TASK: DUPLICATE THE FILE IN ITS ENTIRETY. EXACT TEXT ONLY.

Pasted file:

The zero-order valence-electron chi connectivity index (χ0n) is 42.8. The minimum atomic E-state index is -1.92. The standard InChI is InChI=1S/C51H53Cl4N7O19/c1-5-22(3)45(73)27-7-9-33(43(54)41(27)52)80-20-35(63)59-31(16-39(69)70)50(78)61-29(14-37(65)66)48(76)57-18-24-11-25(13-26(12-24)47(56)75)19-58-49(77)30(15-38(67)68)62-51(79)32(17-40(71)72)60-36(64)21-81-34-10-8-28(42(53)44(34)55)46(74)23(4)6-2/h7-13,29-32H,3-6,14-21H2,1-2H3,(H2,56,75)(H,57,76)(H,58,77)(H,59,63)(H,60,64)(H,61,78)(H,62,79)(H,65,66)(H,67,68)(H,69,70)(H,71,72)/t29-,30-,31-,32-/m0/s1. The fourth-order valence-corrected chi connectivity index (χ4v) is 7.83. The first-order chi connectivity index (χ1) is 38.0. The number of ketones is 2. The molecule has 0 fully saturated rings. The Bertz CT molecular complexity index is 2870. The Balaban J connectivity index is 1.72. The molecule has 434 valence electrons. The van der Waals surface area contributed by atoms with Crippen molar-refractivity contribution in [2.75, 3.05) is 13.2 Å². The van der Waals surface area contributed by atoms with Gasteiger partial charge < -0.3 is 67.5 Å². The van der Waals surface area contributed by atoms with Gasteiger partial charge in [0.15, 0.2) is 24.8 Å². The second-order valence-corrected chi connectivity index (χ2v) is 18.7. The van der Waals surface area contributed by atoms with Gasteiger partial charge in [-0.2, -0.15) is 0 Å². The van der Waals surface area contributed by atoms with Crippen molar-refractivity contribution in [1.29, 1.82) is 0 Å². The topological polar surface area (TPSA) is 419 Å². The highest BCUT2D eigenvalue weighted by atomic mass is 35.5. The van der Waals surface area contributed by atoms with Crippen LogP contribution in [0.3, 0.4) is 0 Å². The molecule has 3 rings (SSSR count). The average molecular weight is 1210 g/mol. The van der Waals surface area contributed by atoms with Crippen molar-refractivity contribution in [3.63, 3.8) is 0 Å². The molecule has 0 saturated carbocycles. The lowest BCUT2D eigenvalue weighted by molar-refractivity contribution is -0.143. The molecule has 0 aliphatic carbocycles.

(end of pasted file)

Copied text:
The zero-order valence-electron chi connectivity index (χ0n) is 42.8. The minimum atomic E-state index is -1.92. The standard InChI is InChI=1S/C51H53Cl4N7O19/c1-5-22(3)45(73)27-7-9-33(43(54)41(27)52)80-20-35(63)59-31(16-39(69)70)50(78)61-29(14-37(65)66)48(76)57-18-24-11-25(13-26(12-24)47(56)75)19-58-49(77)30(15-38(67)68)62-51(79)32(17-40(71)72)60-36(64)21-81-34-10-8-28(42(53)44(34)55)46(74)23(4)6-2/h7-13,29-32H,3-6,14-21H2,1-2H3,(H2,56,75)(H,57,76)(H,58,77)(H,59,63)(H,60,64)(H,61,78)(H,62,79)(H,65,66)(H,67,68)(H,69,70)(H,71,72)/t29-,30-,31-,32-/m0/s1. The fourth-order valence-corrected chi connectivity index (χ4v) is 7.83. The first-order chi connectivity index (χ1) is 38.0. The number of ketones is 2. The molecule has 0 fully saturated rings. The Bertz CT molecular complexity index is 2870. The Balaban J connectivity index is 1.72. The molecule has 434 valence electrons. The van der Waals surface area contributed by atoms with Crippen molar-refractivity contribution in [2.75, 3.05) is 13.2 Å². The van der Waals surface area contributed by atoms with Gasteiger partial charge < -0.3 is 67.5 Å². The van der Waals surface area contributed by atoms with Gasteiger partial charge in [0.15, 0.2) is 24.8 Å². The second-order valence-corrected chi connectivity index (χ2v) is 18.7. The van der Waals surface area contributed by atoms with Gasteiger partial charge in [-0.2, -0.15) is 0 Å². The van der Waals surface area contributed by atoms with Crippen molar-refractivity contribution in [1.29, 1.82) is 0 Å². The topological polar surface area (TPSA) is 419 Å². The highest BCUT2D eigenvalue weighted by atomic mass is 35.5. The van der Waals surface area contributed by atoms with Crippen LogP contribution in [0.3, 0.4) is 0 Å². The molecule has 3 rings (SSSR count). The average molecular weight is 1210 g/mol. The van der Waals surface area contributed by atoms with Crippen molar-refractivity contribution in [3.63, 3.8) is 0 Å². The molecule has 0 saturated carbocycles. The lowest BCUT2D eigenvalue weighted by molar-refractivity contribution is -0.143. The molecule has 0 aliphatic carbocycles.